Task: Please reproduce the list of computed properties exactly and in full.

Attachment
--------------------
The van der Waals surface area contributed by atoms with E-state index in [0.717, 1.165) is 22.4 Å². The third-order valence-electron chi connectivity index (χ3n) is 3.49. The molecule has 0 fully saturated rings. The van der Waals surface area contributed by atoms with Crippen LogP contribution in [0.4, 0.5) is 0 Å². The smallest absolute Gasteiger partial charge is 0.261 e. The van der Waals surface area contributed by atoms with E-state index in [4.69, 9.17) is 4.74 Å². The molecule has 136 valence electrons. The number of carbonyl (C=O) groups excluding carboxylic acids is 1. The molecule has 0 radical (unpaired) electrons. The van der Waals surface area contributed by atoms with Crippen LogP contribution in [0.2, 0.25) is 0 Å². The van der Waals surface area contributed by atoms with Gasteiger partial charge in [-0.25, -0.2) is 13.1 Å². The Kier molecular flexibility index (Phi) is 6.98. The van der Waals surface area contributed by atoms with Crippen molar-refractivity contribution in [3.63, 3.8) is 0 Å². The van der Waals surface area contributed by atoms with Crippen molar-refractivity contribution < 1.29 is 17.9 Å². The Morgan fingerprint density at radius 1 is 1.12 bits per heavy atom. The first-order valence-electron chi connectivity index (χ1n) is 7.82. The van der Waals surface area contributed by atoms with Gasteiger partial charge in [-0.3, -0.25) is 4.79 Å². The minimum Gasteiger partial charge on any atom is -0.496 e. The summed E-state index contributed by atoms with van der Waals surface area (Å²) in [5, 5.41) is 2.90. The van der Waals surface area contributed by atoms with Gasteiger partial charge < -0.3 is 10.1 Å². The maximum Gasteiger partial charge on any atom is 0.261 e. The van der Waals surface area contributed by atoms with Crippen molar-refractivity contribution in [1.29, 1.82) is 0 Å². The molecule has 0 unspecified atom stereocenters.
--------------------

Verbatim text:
The van der Waals surface area contributed by atoms with E-state index in [0.717, 1.165) is 22.4 Å². The third-order valence-electron chi connectivity index (χ3n) is 3.49. The molecule has 0 fully saturated rings. The van der Waals surface area contributed by atoms with Crippen LogP contribution in [0.4, 0.5) is 0 Å². The smallest absolute Gasteiger partial charge is 0.261 e. The van der Waals surface area contributed by atoms with E-state index in [4.69, 9.17) is 4.74 Å². The molecule has 136 valence electrons. The number of carbonyl (C=O) groups excluding carboxylic acids is 1. The molecule has 0 radical (unpaired) electrons. The van der Waals surface area contributed by atoms with Crippen LogP contribution in [0.2, 0.25) is 0 Å². The van der Waals surface area contributed by atoms with Gasteiger partial charge in [-0.25, -0.2) is 13.1 Å². The Kier molecular flexibility index (Phi) is 6.98. The van der Waals surface area contributed by atoms with Crippen molar-refractivity contribution in [3.63, 3.8) is 0 Å². The van der Waals surface area contributed by atoms with Crippen molar-refractivity contribution < 1.29 is 17.9 Å². The Morgan fingerprint density at radius 1 is 1.12 bits per heavy atom. The first-order valence-electron chi connectivity index (χ1n) is 7.82. The van der Waals surface area contributed by atoms with Gasteiger partial charge in [-0.3, -0.25) is 4.79 Å². The minimum Gasteiger partial charge on any atom is -0.496 e. The summed E-state index contributed by atoms with van der Waals surface area (Å²) in [5, 5.41) is 2.90. The van der Waals surface area contributed by atoms with Gasteiger partial charge < -0.3 is 10.1 Å². The maximum Gasteiger partial charge on any atom is 0.261 e. The van der Waals surface area contributed by atoms with Crippen molar-refractivity contribution in [1.29, 1.82) is 0 Å². The molecule has 0 unspecified atom stereocenters.